Random Access Memory
Random Access Memory (RAM for short) is the work area used to hold both instructions and data whilst the computer is working on it. It is Random Access in that it takes the computer the same amount of time to retrieve data from any part of the memory, unlike a hard drive -for example- where the position of the data on the disc will affect the speed of it's retrieval.
RAM is said to be volatile in the sense that anything in RAM is lost when the computer is switched off, as opposed to data on drives which, once written, is retained even after power down.
Random Access Memory .. is the work area used to hold both instructions and data whilst the computer is working on it
So, why do we use RAM? The short answer is because it's fast and (relatively) cheap! Reading and writing data from a hard drive (-or even an SSD) is slow, so any computer that dispensed with RAM would be too slow to be of much use. As a result, data is normally read from a drive, into RAM, where the processor works on it. If the output is important, it can then be written back from RAM to a drive to persist it, after the power is pulled.
There are many different types of RAM available, but the overwhelming majority of memory available for home PCs currently falls into two main types:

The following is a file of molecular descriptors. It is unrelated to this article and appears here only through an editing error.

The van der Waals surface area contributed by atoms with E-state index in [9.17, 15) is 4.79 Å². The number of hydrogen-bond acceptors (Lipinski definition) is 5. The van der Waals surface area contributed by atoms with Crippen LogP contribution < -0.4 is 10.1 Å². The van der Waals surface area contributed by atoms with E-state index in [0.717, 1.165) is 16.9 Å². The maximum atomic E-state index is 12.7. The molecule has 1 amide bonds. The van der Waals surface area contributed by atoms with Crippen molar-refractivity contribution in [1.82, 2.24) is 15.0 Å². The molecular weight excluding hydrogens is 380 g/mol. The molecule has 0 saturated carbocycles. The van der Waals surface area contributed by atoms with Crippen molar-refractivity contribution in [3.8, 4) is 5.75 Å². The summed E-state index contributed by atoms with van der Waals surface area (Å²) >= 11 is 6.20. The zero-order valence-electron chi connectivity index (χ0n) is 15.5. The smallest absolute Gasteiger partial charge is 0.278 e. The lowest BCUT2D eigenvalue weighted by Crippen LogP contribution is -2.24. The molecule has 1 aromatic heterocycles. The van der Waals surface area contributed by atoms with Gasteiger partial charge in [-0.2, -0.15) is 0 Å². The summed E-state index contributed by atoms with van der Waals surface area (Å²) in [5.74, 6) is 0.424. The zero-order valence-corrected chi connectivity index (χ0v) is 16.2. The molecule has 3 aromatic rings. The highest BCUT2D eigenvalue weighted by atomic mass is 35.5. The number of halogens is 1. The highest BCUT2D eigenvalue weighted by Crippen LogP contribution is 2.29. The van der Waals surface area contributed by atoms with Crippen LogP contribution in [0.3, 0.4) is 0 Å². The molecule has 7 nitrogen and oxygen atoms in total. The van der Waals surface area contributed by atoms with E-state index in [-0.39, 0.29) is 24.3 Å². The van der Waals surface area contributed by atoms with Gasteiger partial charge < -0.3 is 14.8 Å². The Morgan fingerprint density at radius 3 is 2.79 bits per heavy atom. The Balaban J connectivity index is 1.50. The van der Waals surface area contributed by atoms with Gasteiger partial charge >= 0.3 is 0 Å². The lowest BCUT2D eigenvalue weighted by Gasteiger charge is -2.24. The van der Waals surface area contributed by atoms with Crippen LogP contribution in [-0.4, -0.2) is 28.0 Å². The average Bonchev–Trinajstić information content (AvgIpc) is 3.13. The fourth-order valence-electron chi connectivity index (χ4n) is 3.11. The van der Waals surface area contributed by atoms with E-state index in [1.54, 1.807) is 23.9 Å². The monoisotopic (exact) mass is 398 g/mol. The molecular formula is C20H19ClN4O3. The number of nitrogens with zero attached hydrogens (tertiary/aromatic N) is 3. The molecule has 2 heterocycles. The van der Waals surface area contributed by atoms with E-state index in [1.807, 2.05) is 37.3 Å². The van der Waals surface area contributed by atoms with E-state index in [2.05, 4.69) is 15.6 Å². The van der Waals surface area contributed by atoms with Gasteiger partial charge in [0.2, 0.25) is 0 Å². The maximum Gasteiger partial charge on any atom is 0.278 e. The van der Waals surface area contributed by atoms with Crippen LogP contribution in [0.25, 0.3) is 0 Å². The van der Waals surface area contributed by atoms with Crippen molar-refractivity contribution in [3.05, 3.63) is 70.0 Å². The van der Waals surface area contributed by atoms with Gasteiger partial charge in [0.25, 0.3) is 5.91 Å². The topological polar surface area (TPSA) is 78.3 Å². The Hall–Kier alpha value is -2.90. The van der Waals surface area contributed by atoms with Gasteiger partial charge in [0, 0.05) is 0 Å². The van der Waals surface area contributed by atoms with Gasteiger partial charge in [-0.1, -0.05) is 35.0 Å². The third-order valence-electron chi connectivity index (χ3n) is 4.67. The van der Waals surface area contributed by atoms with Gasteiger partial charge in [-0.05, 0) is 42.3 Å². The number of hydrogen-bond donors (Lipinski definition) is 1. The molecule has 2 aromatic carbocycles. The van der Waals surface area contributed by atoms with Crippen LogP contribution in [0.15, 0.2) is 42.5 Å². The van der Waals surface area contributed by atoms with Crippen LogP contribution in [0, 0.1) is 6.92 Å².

DDR2 (clock doubled): this is the older type of memory. It is generally cheaper but is gradually being phased out in favour of DDR3, so if you are buying a new Motherboard, go with DDR3 if you want to keep your options open for future expansion. I would advise only using DDR2 if you will be using a existing motherboard which requires it
DDR3 (clock trebled): DDR3 is the latest incarnation of memory chips. It is generally available in quicker speeds but you do have to pay more for it. The majority of new Motherboards are now switching to DDR3
Within both DDR2 and DDR3, you will see a number of different speeds (-specified in megahertz or MHz): the higher the MHz value, the faster the RAM. So, for example, both DDR2 and DDR3 are available running at speeds of 1066MHz, 1333MHz, 1600MHz. In this example, 1600MHz is the fastest - and also the most expensive!
You should also pay attention to the latency values of the RAM: this is the delay in accessing RAM on the DIMM -and the lower the latency, the better the memory will perform.
There are a number of things that you need to verify before you order your RAM, notably:
If you are adding RAM to a laptop, you are likely to need the smaller SO-DIMMs ..
If you are adding RAM to a laptop, you are likely to need the smaller, SO-DIMMs whereas if you are adding it to a desktop/server, you almost certainly need 240-pin DIMMs. SO-DIMMs are incompatible with DIMMs - so make sure you order the correct type! Also, check the number of pins on your motherboard (-the norm is 240 pins for most DIMMs currently, but older motherboards can have differing numbers)
Check your Motherboard supports the RAM. The best way to do this is to go to the motherboard manufacturers website and check the list of supported RAM for that board
If you are adding more than one DIMM/SO-DIMM, try to keep them identical if possible, to avoid incompatibility problems. If not identical, try and keep them as similar (size, clock speed, latency)
Where possible, check the feedback from other users on your desired RAM: most sites allow users to review products and leave feedback, so be sure to take note of the experience of others